Fiscal Responsibility? NJ Will Borrow $2 Billion for Toll Roads as Rail Tunnel Stalls

Even as NJ Gov. Chris Christie’s administration debates canceling the Access to the Region’s Core rail tunnel between New Jersey and New York — supposedly for reasons of fiscal responsibility — state officials are borrowing another $2 billion to pay for widening NJ’s toll roads. The cost of the planned widenings of the NJ Turnpike (between interchanges 6 and 8A) and the Garden State Parkway (between exits 30 and 80) has grown by over a billion dollars in the last 3 years, to $3.6 billion.

The NJ Turnpike Authority board voted yesterday to borrow that amount with Build America Bonds, a type of bond that was authorized by the federal stimulus and includes federal subsidies that cover part of the interest payments. “It gives us the money we need so we can finish the widenings and not have to stop,” NJDOT Commissioner Jim Simpson, who chairs the NJTA board, told the Asbury Park Press.

NJ residents: Click here to tell state officials you support the ARC rail tunnel.

Simpson also said yesterday that, in the words of the Bergen Record, “there was never a plan” to kill the tunnel and use $1.25 billion in Turnpike toll revenue dedicated to ARC for the Transportation Trust Fund, which pays for most of the state’s road, bridge, and transit projects and will go bankrupt next year. But he suggested just such a plan later in the article:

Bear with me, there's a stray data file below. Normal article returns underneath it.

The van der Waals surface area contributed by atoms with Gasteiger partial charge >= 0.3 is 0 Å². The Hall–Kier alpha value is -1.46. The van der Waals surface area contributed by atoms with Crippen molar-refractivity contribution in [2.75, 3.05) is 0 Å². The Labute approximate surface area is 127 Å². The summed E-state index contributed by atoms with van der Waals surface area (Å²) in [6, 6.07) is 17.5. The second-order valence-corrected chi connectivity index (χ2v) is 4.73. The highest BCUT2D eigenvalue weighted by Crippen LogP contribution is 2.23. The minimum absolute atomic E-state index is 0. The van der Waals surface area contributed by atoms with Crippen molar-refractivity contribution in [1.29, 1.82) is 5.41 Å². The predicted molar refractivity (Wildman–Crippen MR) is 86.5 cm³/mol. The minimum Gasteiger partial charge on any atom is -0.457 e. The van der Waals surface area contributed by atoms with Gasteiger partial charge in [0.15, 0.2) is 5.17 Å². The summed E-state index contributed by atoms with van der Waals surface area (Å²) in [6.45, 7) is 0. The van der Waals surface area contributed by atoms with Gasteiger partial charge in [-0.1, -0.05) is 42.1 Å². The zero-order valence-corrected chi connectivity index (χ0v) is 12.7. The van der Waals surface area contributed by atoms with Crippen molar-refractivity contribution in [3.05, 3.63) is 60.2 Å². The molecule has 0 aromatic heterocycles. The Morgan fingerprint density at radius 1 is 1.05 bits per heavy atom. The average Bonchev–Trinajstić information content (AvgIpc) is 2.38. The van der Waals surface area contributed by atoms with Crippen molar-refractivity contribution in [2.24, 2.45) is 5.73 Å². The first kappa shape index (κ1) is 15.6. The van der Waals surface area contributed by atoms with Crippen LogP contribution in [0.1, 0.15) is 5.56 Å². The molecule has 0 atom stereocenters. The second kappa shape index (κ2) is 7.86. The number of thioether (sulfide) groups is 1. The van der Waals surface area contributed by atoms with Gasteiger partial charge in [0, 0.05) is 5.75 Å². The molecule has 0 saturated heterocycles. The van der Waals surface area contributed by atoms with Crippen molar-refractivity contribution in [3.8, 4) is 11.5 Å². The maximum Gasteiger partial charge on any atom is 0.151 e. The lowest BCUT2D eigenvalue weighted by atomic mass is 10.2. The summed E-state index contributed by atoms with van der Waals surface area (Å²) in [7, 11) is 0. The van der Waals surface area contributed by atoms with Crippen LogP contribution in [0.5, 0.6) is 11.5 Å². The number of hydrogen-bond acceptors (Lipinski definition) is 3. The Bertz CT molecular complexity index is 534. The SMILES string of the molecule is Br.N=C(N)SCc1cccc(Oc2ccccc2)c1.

“If for some reason we could not do ARC, because it’s a billion dollars over… one of the consequences of not doing ARC is some of that money would be freed up for other transportation projects,” he said. “It takes the pressure off funding transportation.”

Earlier this month, NJ Transit Executive Director Jim Weinstein testified at a legislative hearing that administration officials had, in fact, discussed delaying or canceling ARC as a way to replenish the Trust Fund. A 30-day moratorium on new ARC Tunnel work, reportedly to review project costs, expires in two short weeks.

But former Rutgers Voorhees Transportation Center director Martin Robins has pointed out that defunding ARC could only “take the pressure off” the Trust Fund for two years at most. Much of the state’s ARC funding is not “cash in hand” but is spread out over multiple years and can’t be used to fix NJ’s immediate budget gaps unless the state borrows against it. New Jersey would also lose $3 billion in federal funds dedicated to the project, and the Port Authority would retain control of the $3 billion it has pledged to ARC (so there would be significant limits on what the PA’s money could be used for instead).

As the Regional Plan Association wrote in a Record op-ed this weekend, that’s not nearly enough reason to kill a project that will double train service between New Jersey and New York, grow the economy of both states, increase home values in NJ, and take tens of thousands of cars off of state roads.  New Jersey residents can speak out for the threatened ARC Tunnel at

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